Amit Kapoor, M.D.
Excerpt from Kapoor’s Korner:
A series of blog posts by Dr. Kapoor about the latest trends/topics/viewpoints in Nephrology and healthcare by Dr. Amit Kapoor.
Although not a novel concept, recently the discussion in healthcare, either in a journal article, the nightly news, a medical conference, or even during hospital rounds, inevitably shifts toward the word “value”. With strong bipartisan approval, the US Centers for Medicare and Medicaid Services (CMS) has enacted the Medicare Access and CHIP Reauthorization Act of 2015 into law. This is a policy designed to achieve two endpoints: transform the way physicians deliver health services and reform payment to providers and health systems. The core premise is a model designed to shift payments from traditional fee for service to a financial risk bearing coordinated care process. This incentivizes practitioners toward merit based (MIPS) and alternative based payment models (APMS). The goal is improving quality of care and reduce cost, in essence, provide value based care. Yet how do we define value? While in most service sectors, value for the consumer is easy to define, buying a t.v., a car, a house, etc. We desire the product that functions at its optimum capabilities for the longest duration at the lowest possible cost to us, the user. In healthcare, quality, outcome and cost, however, are not as transparent, with different interpretations to different stakeholders. Demand is inelastic. There is no mechanism to “shop for the best deal” or wait for a “better deal.” Costs are unknown until after services are provided and wrong choices can have dire consequences. As an example, if we define quality as reaching defined Hgba1c levels for our diabetic patients (which may satisfy providers and insurers), does that mean real value to the patient? To the consumer, value is defined as preventing vision loss (retinopathy) or numbness (neuropathy) and not suffering a stroke, a heart attack or kidney failure as a consequence of their diabetes. Value must be defined from the patient’s perspective. The focus must not be on process outcomes, such as lab data points, but functional outcomes. Care must be provided to the patient with several defined endpoints. How will care impact mortality? How will care impact quality of life? Will care be provided in a timely and safe manner? What method of care will have least potential for setbacks? Will care be sustainable? The Institute of Medicine defines six attributes need for patient focused value care:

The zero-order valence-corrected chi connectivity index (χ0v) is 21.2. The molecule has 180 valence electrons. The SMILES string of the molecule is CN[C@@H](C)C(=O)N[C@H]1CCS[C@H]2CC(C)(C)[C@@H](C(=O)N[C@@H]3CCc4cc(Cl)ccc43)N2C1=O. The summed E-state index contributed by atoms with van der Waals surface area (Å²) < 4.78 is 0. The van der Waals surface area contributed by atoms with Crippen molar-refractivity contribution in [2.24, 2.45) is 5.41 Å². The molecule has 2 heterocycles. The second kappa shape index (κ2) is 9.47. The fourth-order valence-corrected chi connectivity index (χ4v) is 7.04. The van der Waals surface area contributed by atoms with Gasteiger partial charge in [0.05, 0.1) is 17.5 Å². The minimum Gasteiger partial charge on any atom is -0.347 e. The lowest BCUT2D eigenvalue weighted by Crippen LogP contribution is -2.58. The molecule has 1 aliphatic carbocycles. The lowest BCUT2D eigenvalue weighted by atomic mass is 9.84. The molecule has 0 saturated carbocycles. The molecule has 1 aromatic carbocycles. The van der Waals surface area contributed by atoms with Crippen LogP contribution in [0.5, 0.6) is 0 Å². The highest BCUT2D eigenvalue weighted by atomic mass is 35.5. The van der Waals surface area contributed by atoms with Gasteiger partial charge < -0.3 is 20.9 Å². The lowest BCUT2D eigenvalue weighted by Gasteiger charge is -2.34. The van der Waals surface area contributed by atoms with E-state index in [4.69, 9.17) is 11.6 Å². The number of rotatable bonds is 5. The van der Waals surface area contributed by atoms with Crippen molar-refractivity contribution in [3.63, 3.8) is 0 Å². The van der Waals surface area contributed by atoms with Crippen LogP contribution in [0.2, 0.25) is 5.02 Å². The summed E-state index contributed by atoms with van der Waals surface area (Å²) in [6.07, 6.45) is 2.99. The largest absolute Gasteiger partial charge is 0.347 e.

Effective (satisfies my need)
Patient centered (can I the care I need)
Timely (with technological advances-care can be had anywhere, anytime)
Equitable (account for social, economic, demographic barriers and co-morbid conditions)
The second part of the equation deals with accurate costs in healthcare. Healthcare is currently 17.8 % of GDP, with a cost of $3.2 trillion, or $9,990 per person. Healthcare spending grew 5.8% in 2015, with continued increased expected. Traditional costs of care have been tied to charges for care provided. This has been the focus of cost containment, with reduced provider reimbursements. These are a result of directly measured processes in the supply chain, such as cost of medication prescribed, length of stay, medical supplies used, and direct labor costs. However, with the increase in out of pocket patient cost, through high deductible HSA plans, higher premiums and co-pays, all costs must be accounted for, including, IT, administrative, corporate, and R&D. This must be done for the duration of the condition, not on an episodic, fragmented basis. By identifying each activity involved the care for a given disease state, and the cost and time involved, areas of waste and duplication can be identified. This will standardize care processes and eliminate unneeded tasks. The outcome of this, will be reduced cost for care given.
Therefore, when we define value, what we are aiming to achieve is less healthcare, better health and lower cost.